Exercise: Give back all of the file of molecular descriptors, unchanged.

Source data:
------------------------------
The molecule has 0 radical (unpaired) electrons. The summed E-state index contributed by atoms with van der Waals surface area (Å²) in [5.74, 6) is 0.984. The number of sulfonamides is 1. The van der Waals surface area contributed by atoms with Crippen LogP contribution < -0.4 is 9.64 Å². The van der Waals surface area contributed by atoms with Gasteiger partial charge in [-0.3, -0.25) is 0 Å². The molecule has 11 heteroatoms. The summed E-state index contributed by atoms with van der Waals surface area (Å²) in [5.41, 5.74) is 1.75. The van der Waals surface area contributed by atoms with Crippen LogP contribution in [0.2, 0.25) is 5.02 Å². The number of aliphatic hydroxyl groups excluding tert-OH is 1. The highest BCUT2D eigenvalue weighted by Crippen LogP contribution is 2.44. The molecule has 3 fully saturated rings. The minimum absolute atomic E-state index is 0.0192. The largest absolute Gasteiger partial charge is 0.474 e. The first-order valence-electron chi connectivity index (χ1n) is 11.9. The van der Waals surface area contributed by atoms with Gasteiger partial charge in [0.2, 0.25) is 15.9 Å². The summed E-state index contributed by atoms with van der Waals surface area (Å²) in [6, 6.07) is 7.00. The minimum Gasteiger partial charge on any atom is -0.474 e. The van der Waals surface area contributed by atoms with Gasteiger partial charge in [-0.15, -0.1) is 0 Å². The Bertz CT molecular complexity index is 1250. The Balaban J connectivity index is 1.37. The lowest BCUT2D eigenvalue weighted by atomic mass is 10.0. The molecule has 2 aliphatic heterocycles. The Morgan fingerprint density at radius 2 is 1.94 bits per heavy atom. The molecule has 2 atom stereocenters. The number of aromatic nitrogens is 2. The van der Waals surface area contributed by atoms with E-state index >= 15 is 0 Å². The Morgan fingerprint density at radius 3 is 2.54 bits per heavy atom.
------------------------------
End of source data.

The molecule has 0 radical (unpaired) electrons. The summed E-state index contributed by atoms with van der Waals surface area (Å²) in [5.74, 6) is 0.984. The number of sulfonamides is 1. The van der Waals surface area contributed by atoms with Crippen LogP contribution < -0.4 is 9.64 Å². The van der Waals surface area contributed by atoms with Gasteiger partial charge in [-0.3, -0.25) is 0 Å². The molecule has 11 heteroatoms. The summed E-state index contributed by atoms with van der Waals surface area (Å²) in [5.41, 5.74) is 1.75. The van der Waals surface area contributed by atoms with Crippen LogP contribution in [0.2, 0.25) is 5.02 Å². The number of aliphatic hydroxyl groups excluding tert-OH is 1. The highest BCUT2D eigenvalue weighted by Crippen LogP contribution is 2.44. The molecule has 3 fully saturated rings. The minimum absolute atomic E-state index is 0.0192. The largest absolute Gasteiger partial charge is 0.474 e. The first-order valence-electron chi connectivity index (χ1n) is 11.9. The van der Waals surface area contributed by atoms with Gasteiger partial charge in [0.2, 0.25) is 15.9 Å². The summed E-state index contributed by atoms with van der Waals surface area (Å²) in [6, 6.07) is 7.00. The minimum Gasteiger partial charge on any atom is -0.474 e. The van der Waals surface area contributed by atoms with Gasteiger partial charge in [-0.15, -0.1) is 0 Å². The Bertz CT molecular complexity index is 1250. The Balaban J connectivity index is 1.37. The lowest BCUT2D eigenvalue weighted by atomic mass is 10.0. The molecule has 2 aliphatic heterocycles. The Morgan fingerprint density at radius 2 is 1.94 bits per heavy atom. The molecule has 2 atom stereocenters. The number of aromatic nitrogens is 2. The van der Waals surface area contributed by atoms with E-state index >= 15 is 0 Å². The Morgan fingerprint density at radius 3 is 2.54 bits per heavy atom.